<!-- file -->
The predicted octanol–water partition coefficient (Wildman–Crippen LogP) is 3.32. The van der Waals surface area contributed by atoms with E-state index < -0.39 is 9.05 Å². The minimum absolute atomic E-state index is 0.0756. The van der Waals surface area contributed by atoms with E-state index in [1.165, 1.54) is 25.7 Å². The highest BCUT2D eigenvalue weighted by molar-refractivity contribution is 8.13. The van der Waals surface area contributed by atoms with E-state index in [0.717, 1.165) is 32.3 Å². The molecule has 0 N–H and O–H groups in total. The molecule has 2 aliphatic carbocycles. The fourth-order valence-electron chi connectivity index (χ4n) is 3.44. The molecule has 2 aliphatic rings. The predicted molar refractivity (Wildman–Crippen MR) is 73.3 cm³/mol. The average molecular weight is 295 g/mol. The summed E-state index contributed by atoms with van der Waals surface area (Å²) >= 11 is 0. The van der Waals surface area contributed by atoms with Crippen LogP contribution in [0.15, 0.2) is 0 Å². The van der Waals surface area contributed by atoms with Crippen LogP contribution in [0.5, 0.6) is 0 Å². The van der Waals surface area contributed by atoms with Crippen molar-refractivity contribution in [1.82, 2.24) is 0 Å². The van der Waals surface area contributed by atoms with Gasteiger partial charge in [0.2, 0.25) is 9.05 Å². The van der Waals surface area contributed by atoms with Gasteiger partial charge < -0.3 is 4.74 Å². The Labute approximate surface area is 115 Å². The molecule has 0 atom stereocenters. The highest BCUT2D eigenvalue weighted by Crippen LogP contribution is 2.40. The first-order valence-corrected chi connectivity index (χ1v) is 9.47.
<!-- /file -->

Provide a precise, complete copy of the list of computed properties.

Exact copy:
The predicted octanol–water partition coefficient (Wildman–Crippen LogP) is 3.32. The van der Waals surface area contributed by atoms with E-state index < -0.39 is 9.05 Å². The minimum absolute atomic E-state index is 0.0756. The van der Waals surface area contributed by atoms with E-state index in [1.165, 1.54) is 25.7 Å². The highest BCUT2D eigenvalue weighted by molar-refractivity contribution is 8.13. The van der Waals surface area contributed by atoms with E-state index in [0.717, 1.165) is 32.3 Å². The molecule has 0 N–H and O–H groups in total. The molecule has 2 aliphatic carbocycles. The fourth-order valence-electron chi connectivity index (χ4n) is 3.44. The molecule has 2 aliphatic rings. The predicted molar refractivity (Wildman–Crippen MR) is 73.3 cm³/mol. The average molecular weight is 295 g/mol. The summed E-state index contributed by atoms with van der Waals surface area (Å²) >= 11 is 0. The van der Waals surface area contributed by atoms with Crippen LogP contribution in [0.15, 0.2) is 0 Å². The van der Waals surface area contributed by atoms with Crippen LogP contribution in [0.5, 0.6) is 0 Å². The van der Waals surface area contributed by atoms with Crippen molar-refractivity contribution in [1.82, 2.24) is 0 Å². The van der Waals surface area contributed by atoms with Gasteiger partial charge in [0.2, 0.25) is 9.05 Å². The van der Waals surface area contributed by atoms with Gasteiger partial charge < -0.3 is 4.74 Å². The Labute approximate surface area is 115 Å². The molecule has 0 atom stereocenters. The highest BCUT2D eigenvalue weighted by Crippen LogP contribution is 2.40. The first-order valence-corrected chi connectivity index (χ1v) is 9.47.